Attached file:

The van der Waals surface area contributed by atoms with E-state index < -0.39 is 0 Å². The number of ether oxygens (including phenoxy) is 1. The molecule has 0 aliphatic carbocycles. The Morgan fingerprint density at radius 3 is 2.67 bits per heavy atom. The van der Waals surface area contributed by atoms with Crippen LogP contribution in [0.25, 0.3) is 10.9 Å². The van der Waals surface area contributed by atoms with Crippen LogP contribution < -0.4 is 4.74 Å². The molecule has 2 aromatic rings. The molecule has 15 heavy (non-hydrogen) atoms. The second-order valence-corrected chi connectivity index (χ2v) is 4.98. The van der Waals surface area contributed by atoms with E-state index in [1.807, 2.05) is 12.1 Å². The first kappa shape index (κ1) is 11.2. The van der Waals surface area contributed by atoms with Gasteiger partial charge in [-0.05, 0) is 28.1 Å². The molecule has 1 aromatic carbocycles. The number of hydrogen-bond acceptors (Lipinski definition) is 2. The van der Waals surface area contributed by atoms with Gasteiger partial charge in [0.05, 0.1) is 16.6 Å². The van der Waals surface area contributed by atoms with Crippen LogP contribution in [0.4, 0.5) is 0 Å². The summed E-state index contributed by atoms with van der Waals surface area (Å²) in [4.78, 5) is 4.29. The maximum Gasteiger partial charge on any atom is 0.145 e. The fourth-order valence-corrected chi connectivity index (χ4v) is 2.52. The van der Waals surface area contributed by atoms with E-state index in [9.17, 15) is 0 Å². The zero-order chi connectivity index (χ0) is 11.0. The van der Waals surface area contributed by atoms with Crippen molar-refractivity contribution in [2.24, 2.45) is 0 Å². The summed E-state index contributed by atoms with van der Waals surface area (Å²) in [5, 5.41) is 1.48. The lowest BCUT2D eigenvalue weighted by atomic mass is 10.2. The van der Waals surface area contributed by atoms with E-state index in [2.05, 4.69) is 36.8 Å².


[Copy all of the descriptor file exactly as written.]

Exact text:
The van der Waals surface area contributed by atoms with E-state index < -0.39 is 0 Å². The number of ether oxygens (including phenoxy) is 1. The molecule has 0 aliphatic carbocycles. The Morgan fingerprint density at radius 3 is 2.67 bits per heavy atom. The van der Waals surface area contributed by atoms with Crippen LogP contribution in [0.25, 0.3) is 10.9 Å². The van der Waals surface area contributed by atoms with Crippen LogP contribution < -0.4 is 4.74 Å². The molecule has 2 aromatic rings. The molecule has 15 heavy (non-hydrogen) atoms. The second-order valence-corrected chi connectivity index (χ2v) is 4.98. The van der Waals surface area contributed by atoms with E-state index in [1.807, 2.05) is 12.1 Å². The first kappa shape index (κ1) is 11.2. The van der Waals surface area contributed by atoms with Gasteiger partial charge in [-0.05, 0) is 28.1 Å². The molecule has 1 aromatic carbocycles. The number of hydrogen-bond acceptors (Lipinski definition) is 2. The van der Waals surface area contributed by atoms with Gasteiger partial charge in [0.05, 0.1) is 16.6 Å². The van der Waals surface area contributed by atoms with Crippen LogP contribution in [0.4, 0.5) is 0 Å². The summed E-state index contributed by atoms with van der Waals surface area (Å²) in [4.78, 5) is 4.29. The maximum Gasteiger partial charge on any atom is 0.145 e. The fourth-order valence-corrected chi connectivity index (χ4v) is 2.52. The van der Waals surface area contributed by atoms with E-state index in [9.17, 15) is 0 Å². The zero-order chi connectivity index (χ0) is 11.0. The van der Waals surface area contributed by atoms with Crippen molar-refractivity contribution in [2.24, 2.45) is 0 Å². The summed E-state index contributed by atoms with van der Waals surface area (Å²) in [5, 5.41) is 1.48. The lowest BCUT2D eigenvalue weighted by atomic mass is 10.2. The van der Waals surface area contributed by atoms with E-state index in [2.05, 4.69) is 36.8 Å².